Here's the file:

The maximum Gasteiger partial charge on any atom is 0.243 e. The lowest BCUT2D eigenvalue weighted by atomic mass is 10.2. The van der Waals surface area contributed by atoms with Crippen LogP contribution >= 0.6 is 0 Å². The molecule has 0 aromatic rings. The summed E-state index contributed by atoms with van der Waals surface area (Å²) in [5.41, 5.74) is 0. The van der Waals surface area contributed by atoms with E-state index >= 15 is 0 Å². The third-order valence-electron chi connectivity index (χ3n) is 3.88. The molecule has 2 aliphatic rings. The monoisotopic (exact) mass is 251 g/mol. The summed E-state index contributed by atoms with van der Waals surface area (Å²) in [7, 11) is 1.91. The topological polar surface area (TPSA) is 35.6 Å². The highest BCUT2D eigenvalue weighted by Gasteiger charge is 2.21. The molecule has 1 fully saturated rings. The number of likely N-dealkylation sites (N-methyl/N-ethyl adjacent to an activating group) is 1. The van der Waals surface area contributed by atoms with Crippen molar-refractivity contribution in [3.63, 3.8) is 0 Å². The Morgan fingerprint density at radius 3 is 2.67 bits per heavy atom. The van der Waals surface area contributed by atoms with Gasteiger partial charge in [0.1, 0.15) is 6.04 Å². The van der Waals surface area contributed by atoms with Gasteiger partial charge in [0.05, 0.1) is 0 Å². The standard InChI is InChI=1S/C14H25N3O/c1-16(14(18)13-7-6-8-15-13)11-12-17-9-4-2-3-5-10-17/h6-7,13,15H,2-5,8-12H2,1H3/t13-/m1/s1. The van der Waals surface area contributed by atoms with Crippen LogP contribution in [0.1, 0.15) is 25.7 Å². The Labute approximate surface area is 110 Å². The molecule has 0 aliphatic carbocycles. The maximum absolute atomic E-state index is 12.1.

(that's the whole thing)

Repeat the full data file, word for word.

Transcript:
The maximum Gasteiger partial charge on any atom is 0.243 e. The lowest BCUT2D eigenvalue weighted by atomic mass is 10.2. The van der Waals surface area contributed by atoms with Crippen LogP contribution >= 0.6 is 0 Å². The molecule has 0 aromatic rings. The summed E-state index contributed by atoms with van der Waals surface area (Å²) in [5.41, 5.74) is 0. The van der Waals surface area contributed by atoms with E-state index >= 15 is 0 Å². The third-order valence-electron chi connectivity index (χ3n) is 3.88. The molecule has 2 aliphatic rings. The monoisotopic (exact) mass is 251 g/mol. The summed E-state index contributed by atoms with van der Waals surface area (Å²) in [7, 11) is 1.91. The topological polar surface area (TPSA) is 35.6 Å². The highest BCUT2D eigenvalue weighted by Gasteiger charge is 2.21. The molecule has 1 fully saturated rings. The number of likely N-dealkylation sites (N-methyl/N-ethyl adjacent to an activating group) is 1. The van der Waals surface area contributed by atoms with Crippen molar-refractivity contribution in [3.63, 3.8) is 0 Å². The Morgan fingerprint density at radius 3 is 2.67 bits per heavy atom. The van der Waals surface area contributed by atoms with Gasteiger partial charge in [0.1, 0.15) is 6.04 Å². The van der Waals surface area contributed by atoms with Gasteiger partial charge in [0.05, 0.1) is 0 Å². The standard InChI is InChI=1S/C14H25N3O/c1-16(14(18)13-7-6-8-15-13)11-12-17-9-4-2-3-5-10-17/h6-7,13,15H,2-5,8-12H2,1H3/t13-/m1/s1. The van der Waals surface area contributed by atoms with Crippen LogP contribution in [0.1, 0.15) is 25.7 Å². The Labute approximate surface area is 110 Å². The molecule has 0 aliphatic carbocycles. The maximum absolute atomic E-state index is 12.1.